If ever I receive a free copy of a book (whether solicited or unsolicited), I’m pretty scrupulous about disclosing the fact in my review of it but I don’t necessarily make a point of disclosing right at the beginning of the post. I do feel, however, that with The Gift of Darkness, V.M. Giambanco’s debut thriller, I should be very open about the fact that Mrs Falaise knows the author, that the author and I have been known to communicate on Twitter and that my copy of the book was given to me by her.
Given this, I was actually half-hoping that there would be some flaw in it that would enable me to hand down some righteous constructive criticism and, thereafter, point to it to demonstrate my simon-pure character. Unfortunately Ms Giambanco has signally failed to oblige and has delivered an excellent police procedural which promises to be the first of many.
Detective Alice Madison has only been on the Seattle Police Department Homicide squad for five weeks when she and her partner, Sergeant Brown, are called to a crime scene. It’s not pleasant. Inside, an entire family has been murdered, the father being forced to watch his wife and two young children being shot. Each of them has been blindfolded and a cross drawn on their foreheads in blood. The words, “Thirteen Days”, have been scrawled on the wall of the bedroom, also in blood.
The father, James Sinclair, is also a survivor of the Hoh River kidnapping 25 years earlier, in which he and two other boys had been kidnapped. Only two of them survived – Sinclair and John Cameron, a man now wanted for numerous murders. There are sufficient clues at the scene to make it a seemingly open and shut case but Madison and Brown soon begin to have doubts.
It does need to be acknowledged that The Gift of Darkness is a doorstopper of a book, clocking in at a touch over 500 pages and around 143,000 words. It is sufficiently heavy to have made it an uncomfortable read on the Tube but the length allows Ms Giambanco to fill in the back stories of the main characters and to set the plot up in detail.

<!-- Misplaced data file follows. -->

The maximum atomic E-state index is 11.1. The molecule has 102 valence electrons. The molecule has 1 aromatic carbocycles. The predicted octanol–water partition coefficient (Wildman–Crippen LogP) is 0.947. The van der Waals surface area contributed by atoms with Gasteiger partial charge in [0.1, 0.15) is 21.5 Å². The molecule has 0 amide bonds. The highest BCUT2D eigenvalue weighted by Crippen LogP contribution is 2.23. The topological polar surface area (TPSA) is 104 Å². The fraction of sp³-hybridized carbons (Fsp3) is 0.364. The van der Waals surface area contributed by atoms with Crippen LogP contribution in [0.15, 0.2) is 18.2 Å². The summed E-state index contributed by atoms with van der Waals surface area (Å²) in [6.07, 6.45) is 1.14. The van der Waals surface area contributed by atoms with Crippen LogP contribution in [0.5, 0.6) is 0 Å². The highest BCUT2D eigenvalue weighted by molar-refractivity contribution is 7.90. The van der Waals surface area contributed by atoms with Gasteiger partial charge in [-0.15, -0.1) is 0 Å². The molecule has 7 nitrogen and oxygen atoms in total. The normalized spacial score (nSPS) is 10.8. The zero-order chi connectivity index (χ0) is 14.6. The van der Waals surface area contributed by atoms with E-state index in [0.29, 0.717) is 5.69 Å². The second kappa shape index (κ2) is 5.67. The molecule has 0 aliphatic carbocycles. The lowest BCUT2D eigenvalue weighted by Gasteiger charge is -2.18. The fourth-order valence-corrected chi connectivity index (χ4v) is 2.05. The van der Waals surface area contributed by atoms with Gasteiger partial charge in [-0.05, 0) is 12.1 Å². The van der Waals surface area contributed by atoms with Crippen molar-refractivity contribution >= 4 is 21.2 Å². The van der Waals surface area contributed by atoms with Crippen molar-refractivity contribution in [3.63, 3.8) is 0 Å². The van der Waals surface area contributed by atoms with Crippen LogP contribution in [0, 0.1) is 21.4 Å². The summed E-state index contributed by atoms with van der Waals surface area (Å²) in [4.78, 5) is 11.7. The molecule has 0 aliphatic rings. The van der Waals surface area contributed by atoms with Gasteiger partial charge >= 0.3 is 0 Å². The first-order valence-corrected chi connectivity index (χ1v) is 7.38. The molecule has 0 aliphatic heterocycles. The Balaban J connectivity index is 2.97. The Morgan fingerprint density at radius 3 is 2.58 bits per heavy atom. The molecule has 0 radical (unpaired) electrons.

Arguably, the first half or so of the book could have been pruned a little as Ms Giambanco gives highly detailed scene descriptions, probably due to her background in the film industry - but which could have left more to the reader’s imagination – and the nature of the police procedural sub-genre. Having said that, I quite enjoy seeing a satisfying plot reveal itself little by little and it certainly allows for a steady increase in tempo as the story builds to its climax as well as a gradual ratcheting up of the tension.
Many of the tropes of the genre appear in The Gift of Darkness and it’s much to Ms Giambanco’s credit that she stops well short of falling into cliché territory – in fact at one point I groaned as she dangled a classic genre plot device that made me (a lifelong half-wit at guessing the identity of the killer) think both that I’d spotted the murderer very early on and that the book was about to become quite dull. Foolish me, as it became apparent shortly after that my guess couldn’t possibly have been correct. What the reader actually does get is some interesting twists on the tropes she uses and a story that flows naturally from whodunit into whydunit and keeps firm hold of the reader’s interest by some ingenious plot devices and hooks.
Aside from the plotting, Ms Giambanco’s main strength appears to be in characterisation. The central protagonists all have rich back stories and are satisfyingly nuanced – there are no cardboard cut-outs or characteristics dressed as characters here – although I would say that Ms Giambanco is better at bad guys – they tend to the cold and creepy and John Cameron, in particular, is one of the more intriguing villains I’ve come across recently.
It’s also noteworthy that the large cast of detectives, crime scene technicians and prosecutors are also drawn so as to give them individuality and the promise of development into a real ensemble in the future. Holding it all together is Madison, a gutsy and determined cop, and her relationship with her partner and mentor, Brown.
I don’t suppose The Gift of Darkness will convert non-crime fiction fans but it’s a highly accomplished debut that I thoroughly enjoyed and would unhesitatingly recommend (unless you’re a fan of “cozies” who struggles with anything darker.
Madison and Brown have all the hallmarks of series protagonists and there is a pretty elephantine unresolved issue at the end of The Gift of Darkness that practically screams for at least one sequel and probably more so I hope that Ms Giambanco’s publishers do the decent thing and sign her up for more – I for one will happily blow the cobwebs from my wallet and shell out for more of this.